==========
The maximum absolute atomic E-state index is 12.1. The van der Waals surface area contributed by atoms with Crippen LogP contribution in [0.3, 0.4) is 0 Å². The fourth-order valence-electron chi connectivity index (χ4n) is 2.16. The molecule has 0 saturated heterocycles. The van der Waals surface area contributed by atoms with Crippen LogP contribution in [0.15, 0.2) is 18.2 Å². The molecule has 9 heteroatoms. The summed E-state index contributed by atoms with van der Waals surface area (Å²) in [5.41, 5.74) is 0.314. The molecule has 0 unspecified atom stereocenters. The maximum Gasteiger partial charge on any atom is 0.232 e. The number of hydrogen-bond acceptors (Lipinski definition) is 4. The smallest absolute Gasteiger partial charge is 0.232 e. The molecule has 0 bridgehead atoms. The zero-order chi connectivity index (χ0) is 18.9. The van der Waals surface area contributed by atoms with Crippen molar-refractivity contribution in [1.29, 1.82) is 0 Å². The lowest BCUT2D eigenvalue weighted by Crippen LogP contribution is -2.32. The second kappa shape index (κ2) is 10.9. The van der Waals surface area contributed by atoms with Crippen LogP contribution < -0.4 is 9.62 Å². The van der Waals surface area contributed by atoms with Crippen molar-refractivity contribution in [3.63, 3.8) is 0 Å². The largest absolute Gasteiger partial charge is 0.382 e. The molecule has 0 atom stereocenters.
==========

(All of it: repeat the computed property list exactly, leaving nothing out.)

The maximum absolute atomic E-state index is 12.1. The van der Waals surface area contributed by atoms with Crippen LogP contribution in [0.3, 0.4) is 0 Å². The fourth-order valence-electron chi connectivity index (χ4n) is 2.16. The molecule has 0 saturated heterocycles. The van der Waals surface area contributed by atoms with Crippen LogP contribution in [0.15, 0.2) is 18.2 Å². The molecule has 9 heteroatoms. The summed E-state index contributed by atoms with van der Waals surface area (Å²) in [5.41, 5.74) is 0.314. The molecule has 0 unspecified atom stereocenters. The maximum Gasteiger partial charge on any atom is 0.232 e. The number of hydrogen-bond acceptors (Lipinski definition) is 4. The smallest absolute Gasteiger partial charge is 0.232 e. The molecule has 0 bridgehead atoms. The zero-order chi connectivity index (χ0) is 18.9. The van der Waals surface area contributed by atoms with Crippen molar-refractivity contribution in [1.29, 1.82) is 0 Å². The lowest BCUT2D eigenvalue weighted by Crippen LogP contribution is -2.32. The second kappa shape index (κ2) is 10.9. The van der Waals surface area contributed by atoms with Crippen LogP contribution < -0.4 is 9.62 Å². The van der Waals surface area contributed by atoms with Crippen molar-refractivity contribution in [3.63, 3.8) is 0 Å². The largest absolute Gasteiger partial charge is 0.382 e. The molecule has 0 atom stereocenters.